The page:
Where is legislative accountability in Florida for their votes?
What many believe to be the most egregious legislation ever passed by the Florida Legislature disguised as an “education bill,” House Bill 7069 is set to begin wreaking havoc on Florida’s Public Schools. It is no small declaration that a number of Florida school districts, including Lee County, have filed a lawsuit challenging this awful excuse for legislation. Every citizen that cares about quality education for our children should call on our local legislators to publicly explain why they all voted for this bill.
First, a brief background of how this bill came into existence: HB 7069 is a mammoth “education train bill” which includes the contents of 54 other bills – 43 of which were never approved by the full legislature. It was cobbled together during the final hours of the 2017 legislative session and brought to the floor, literally in the last hour of session, with no debate, no opportunity for amendments or any discussion. As stated above, it contains 43 separate bills, which never made it through the legislature during session. Many of these never even made it out of committee! Knowing that this “train” defied the legislature’s own rule of “One Bill, One Topic,” they lumped them together and called it an “education bill,” claiming that satisfied their rule.
Southwest Florida legislators Sen. Kathleen Passidomo, Sen. Lizbeth Benequisto, Rep. Ray Rodriguez, Rep. Matt Caldwell, Rep. Heather Fitzenhagen, and Rep. Dane Eagle all voted in favor of HB 7069. There has been no public justification of why they voted the way they did, but the public deserves an explanation for voting for a bill with such sweeping detrimental implications for Public Education.
Just a few examples of these implications are:
Stripping local school boards of the ability to authorize or not, for-profit charter schools, while mandating districts to share locally raised tax dollars to go toward building these charter schools. These schools would not have to adhere to school building codes or zoning regulations. Teachers in these schools would not be required to be certified or trained as educators. Parents should ask themselves if they want their tax dollars to go toward building charter schools that are not required to meet the strict building codes a traditional public school must (think Hurricane Irma and shelters), or to be taught by teachers that are not certified or trained.
While it claims to add $200 million statewide in increased funding, this won’t cover the costs of growth in enrollment (Lee Co. schools alone add 1,500 to 1,800 students per school year), retirement, worker’s compensation and inflation.
The share of capital outlay funding this bill sends to charter schools is outrageous. 50 percent of the funding will go to 10 percent of the student population, resulting in a stunningly disproportionate amount of money going to for-profit charters. This also starves traditional public schools, which have far more need of these funds to build and maintain schools.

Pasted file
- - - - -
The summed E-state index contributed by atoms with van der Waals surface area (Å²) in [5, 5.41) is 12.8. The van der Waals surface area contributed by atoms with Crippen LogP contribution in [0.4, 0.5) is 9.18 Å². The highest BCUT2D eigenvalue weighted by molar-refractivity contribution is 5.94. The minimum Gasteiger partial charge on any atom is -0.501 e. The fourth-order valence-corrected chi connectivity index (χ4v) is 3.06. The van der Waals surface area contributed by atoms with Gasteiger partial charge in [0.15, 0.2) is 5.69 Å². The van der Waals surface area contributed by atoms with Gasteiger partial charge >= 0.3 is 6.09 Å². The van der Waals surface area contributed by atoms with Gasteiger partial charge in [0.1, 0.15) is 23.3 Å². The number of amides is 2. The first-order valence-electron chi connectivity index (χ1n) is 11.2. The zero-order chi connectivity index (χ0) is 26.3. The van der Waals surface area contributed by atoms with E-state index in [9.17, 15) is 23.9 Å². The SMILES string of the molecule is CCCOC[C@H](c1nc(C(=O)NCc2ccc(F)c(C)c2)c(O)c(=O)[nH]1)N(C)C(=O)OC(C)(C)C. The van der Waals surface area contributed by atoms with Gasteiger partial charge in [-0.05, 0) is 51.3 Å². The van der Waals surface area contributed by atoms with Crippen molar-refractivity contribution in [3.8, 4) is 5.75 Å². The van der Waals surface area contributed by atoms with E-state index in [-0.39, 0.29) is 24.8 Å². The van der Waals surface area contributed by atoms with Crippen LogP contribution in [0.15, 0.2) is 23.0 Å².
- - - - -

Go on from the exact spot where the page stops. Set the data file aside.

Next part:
This bill puts district-wide services at risk, especially for students in poverty. It designates for-profit charter schools as “local education authorities” which means they will get federal Title 1 funds sent directly to them, again usurping public school board authority. This will result in districts being forced to cut sorely needed student services, such as full day pre-K and kindergarten, extended day programs, summer services, STEM programs, tutoring and more.
So what are the “sweeteners” Speaker Corcoran included that he’s been touting as justification for this legislation? In contrast to the damage it will do to our public schools they are inconsequential “benefits.”
There is a misleading claim made by those who pushed this bill that it “reduces testing.” In reality, all it does is eliminate one end of course exam (Algebra II).
While it makes VAM (a widely discredited evaluation model) optional for teacher evaluation, it still requires “student performance” data be used, without providing any funding to allow districts to develop an effective method to meet that requirement.
It would allow up to 25 schools in a district to apply for “schools of hope” money and receive up to $2,000 per student for wrap-around services – but, takes away local control from school districts by mandating the state board get to approve those plans.
Bottom line: not one single provision in HB 7069 makes up for the harm it will cause to public education in Florida. So, to Senators Benequisto and Passidomo and Representatives Rodriguez, Fitzenhagen, Eagle, and Caldwell, we are waiting to hear you publicly defend your vote for a bill that has been widely described as the worst and most destructive piece of legislation to ever come out of Tallahassee. And that, putting it mildly, is a damning claim.
Mark J. Castellano is president of the Teachers Association of Lee County.